Maybe I just didn't get it. Kept reading hoping there would be something marvelous, something to earn all the rave reviews, but then I was on the last...moreMaybe I just didn't get it. Kept reading hoping there would be something marvelous, something to earn all the rave reviews, but then I was on the last page and I hadn't found it. (less)
Edit (10/2/12): I'm downgrading it from a 4 to a 3 snce I just reread the first 40 pages before figuring out that I'd already read it. Not a sign of a...moreEdit (10/2/12): I'm downgrading it from a 4 to a 3 snce I just reread the first 40 pages before figuring out that I'd already read it. Not a sign of a very significant book.
I'd looked for a copy in the Rock a few times and never did find one. Turns out my mom has a first edition stashed away in the basement.
Razors edge p.61 - the start of an awesome break-up scene that makes the book worth picking up. "I couldn't go back now. I'm on the threshold. I see vast lands of the spirit stretching out before me, beckoning, and I'm eager to travel them." "What do you expect to find in them?" "The answers to my questions." He gave her a glance that was almost playful, so that except that she knew him so well, she might have thought he was speaking in jest. "I want to make up my mind whether God is or God is not. I want to find out why evil exists. I want to know whether I have an immortal soul or whether when I die it's the end."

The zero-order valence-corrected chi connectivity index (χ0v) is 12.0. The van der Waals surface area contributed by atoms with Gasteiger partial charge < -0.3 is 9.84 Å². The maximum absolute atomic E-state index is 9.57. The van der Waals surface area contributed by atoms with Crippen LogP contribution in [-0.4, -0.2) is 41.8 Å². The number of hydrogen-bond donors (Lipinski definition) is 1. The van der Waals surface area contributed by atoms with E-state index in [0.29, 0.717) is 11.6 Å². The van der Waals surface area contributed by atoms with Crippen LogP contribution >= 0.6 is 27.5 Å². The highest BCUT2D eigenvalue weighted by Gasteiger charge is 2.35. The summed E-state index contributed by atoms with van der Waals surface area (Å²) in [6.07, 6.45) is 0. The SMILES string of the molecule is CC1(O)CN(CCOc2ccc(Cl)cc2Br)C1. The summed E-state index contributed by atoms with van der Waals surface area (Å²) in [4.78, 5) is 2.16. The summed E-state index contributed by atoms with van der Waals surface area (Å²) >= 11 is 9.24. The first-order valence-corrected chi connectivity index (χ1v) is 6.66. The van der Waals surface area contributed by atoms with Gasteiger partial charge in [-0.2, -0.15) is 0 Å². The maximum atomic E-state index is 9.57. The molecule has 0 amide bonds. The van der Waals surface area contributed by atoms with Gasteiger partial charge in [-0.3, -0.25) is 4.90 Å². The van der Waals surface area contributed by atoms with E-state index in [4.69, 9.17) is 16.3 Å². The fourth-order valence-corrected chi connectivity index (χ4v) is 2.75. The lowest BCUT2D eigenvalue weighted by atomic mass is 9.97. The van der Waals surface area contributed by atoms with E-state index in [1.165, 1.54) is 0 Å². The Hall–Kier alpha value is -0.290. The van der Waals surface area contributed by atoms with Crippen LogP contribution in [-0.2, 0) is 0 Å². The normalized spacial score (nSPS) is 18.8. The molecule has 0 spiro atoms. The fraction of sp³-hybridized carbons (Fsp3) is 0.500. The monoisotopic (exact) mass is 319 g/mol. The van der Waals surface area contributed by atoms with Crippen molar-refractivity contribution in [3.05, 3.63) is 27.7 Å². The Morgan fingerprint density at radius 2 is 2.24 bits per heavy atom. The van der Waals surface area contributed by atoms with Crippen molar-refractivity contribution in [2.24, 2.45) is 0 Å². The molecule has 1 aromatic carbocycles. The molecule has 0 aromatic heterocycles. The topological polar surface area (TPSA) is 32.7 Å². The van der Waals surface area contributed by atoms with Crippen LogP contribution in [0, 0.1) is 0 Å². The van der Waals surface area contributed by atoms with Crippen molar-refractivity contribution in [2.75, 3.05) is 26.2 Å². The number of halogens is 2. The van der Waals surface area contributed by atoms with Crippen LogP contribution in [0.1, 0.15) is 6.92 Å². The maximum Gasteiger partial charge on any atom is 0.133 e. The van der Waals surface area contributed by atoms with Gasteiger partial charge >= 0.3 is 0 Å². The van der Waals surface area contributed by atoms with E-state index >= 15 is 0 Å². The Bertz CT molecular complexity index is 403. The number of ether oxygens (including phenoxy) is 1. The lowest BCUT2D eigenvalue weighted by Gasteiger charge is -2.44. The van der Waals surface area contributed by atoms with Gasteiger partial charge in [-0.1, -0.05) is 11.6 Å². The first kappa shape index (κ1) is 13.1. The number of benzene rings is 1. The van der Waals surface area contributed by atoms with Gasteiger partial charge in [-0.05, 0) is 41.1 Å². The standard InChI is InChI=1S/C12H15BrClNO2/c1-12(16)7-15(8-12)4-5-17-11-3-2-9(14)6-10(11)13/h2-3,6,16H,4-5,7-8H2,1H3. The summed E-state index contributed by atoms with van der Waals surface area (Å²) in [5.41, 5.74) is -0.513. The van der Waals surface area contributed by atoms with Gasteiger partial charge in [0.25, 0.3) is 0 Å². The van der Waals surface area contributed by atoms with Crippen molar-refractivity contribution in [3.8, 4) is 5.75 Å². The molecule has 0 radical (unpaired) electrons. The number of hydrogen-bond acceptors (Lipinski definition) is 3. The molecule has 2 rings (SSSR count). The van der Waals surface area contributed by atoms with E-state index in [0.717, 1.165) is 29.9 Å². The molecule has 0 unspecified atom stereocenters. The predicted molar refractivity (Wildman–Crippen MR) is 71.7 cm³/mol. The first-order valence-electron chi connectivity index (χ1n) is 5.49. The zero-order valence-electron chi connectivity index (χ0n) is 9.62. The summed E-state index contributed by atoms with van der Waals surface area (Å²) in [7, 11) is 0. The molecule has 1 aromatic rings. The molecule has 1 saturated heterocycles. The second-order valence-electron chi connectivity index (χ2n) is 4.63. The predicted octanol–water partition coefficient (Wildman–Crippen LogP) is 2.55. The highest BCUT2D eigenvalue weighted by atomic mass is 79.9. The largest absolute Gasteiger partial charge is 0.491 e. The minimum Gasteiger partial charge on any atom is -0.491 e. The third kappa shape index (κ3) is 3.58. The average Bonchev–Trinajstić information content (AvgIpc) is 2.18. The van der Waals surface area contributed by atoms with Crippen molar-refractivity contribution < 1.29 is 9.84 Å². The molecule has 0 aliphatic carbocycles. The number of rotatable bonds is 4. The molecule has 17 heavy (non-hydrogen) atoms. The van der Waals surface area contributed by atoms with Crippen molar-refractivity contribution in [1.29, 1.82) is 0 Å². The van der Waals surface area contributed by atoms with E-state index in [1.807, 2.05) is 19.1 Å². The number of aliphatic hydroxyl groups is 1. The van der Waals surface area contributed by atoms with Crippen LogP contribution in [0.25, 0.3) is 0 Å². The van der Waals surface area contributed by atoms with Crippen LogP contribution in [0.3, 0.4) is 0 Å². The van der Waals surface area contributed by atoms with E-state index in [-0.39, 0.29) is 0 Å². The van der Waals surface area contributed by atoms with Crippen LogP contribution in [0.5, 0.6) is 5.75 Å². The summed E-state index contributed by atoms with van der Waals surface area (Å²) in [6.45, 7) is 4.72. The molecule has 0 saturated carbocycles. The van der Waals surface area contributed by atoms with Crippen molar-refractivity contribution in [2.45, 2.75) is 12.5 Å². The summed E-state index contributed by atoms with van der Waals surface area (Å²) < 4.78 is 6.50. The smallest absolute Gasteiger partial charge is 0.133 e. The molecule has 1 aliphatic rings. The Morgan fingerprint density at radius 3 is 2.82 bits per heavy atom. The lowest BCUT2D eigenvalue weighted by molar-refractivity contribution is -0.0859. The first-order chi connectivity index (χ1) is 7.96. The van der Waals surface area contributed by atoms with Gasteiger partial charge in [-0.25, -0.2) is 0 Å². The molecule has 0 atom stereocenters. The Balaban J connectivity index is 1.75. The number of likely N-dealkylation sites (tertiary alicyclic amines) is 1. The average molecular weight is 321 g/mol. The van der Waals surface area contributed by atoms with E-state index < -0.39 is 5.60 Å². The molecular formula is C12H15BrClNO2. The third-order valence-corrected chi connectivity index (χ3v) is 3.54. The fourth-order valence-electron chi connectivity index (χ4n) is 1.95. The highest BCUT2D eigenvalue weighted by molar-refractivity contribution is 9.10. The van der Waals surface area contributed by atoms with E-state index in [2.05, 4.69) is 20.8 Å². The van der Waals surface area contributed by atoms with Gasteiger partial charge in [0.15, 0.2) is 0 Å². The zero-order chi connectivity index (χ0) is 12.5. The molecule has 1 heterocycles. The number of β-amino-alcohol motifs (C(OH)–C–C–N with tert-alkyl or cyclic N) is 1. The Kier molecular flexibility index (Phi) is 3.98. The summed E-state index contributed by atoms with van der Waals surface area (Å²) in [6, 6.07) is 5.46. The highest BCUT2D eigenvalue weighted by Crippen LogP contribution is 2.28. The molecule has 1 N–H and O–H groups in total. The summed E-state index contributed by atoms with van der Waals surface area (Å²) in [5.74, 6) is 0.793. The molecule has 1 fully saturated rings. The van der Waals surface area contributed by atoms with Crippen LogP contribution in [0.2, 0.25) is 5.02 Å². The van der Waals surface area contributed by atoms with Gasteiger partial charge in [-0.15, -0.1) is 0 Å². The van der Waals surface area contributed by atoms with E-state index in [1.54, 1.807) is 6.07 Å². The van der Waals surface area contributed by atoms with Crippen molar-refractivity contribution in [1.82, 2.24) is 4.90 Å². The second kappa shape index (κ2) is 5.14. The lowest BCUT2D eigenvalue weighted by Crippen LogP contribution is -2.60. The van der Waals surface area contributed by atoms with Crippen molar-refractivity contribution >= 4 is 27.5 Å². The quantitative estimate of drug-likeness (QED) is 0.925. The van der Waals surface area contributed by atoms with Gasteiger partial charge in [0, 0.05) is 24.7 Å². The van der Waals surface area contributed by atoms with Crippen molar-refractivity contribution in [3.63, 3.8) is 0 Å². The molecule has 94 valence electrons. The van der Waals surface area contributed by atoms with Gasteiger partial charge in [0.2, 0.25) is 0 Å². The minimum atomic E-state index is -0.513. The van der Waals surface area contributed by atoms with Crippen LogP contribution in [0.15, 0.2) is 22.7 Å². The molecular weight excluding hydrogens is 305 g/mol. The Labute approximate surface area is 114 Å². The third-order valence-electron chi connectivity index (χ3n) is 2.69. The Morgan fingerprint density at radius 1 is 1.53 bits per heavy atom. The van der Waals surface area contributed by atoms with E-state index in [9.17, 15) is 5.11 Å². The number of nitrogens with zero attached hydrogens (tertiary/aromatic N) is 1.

So often it reads like a dreadful society novel - who weekeneded with who, etc. Thank god for the narrator:
P.116 "Didn't you know? I am descended in the female line from the Count de Lauria who came over to England in the suite of Philip the Second and married a maid of honour of Queen Mary's." "Our old friend Bloody Mary?" "That, I believe, is what heretics call her," Elliott answered stiffly.
P.145 "What do you think it can be that makes him so queer?" "Perhaps something so commonplace that one simply doesn't notice it." "Such as?" "Well, goodness, for instance." Isabel frowned. "I wish you wouldn't say things like that. It gives me a nasty feeling in the pit of my stomach."
P.146 "American women expect to find in their husbands a perfection that English women only hope to find in their butlers."
P.254 "But can you for a moment imagine that you, one man, can have any effect on such a restless, busy, lawless, intensely individualistic people as the people of America? You might as well try to hold back the waters of the Mississippi with your bare hands." "I can try."(less)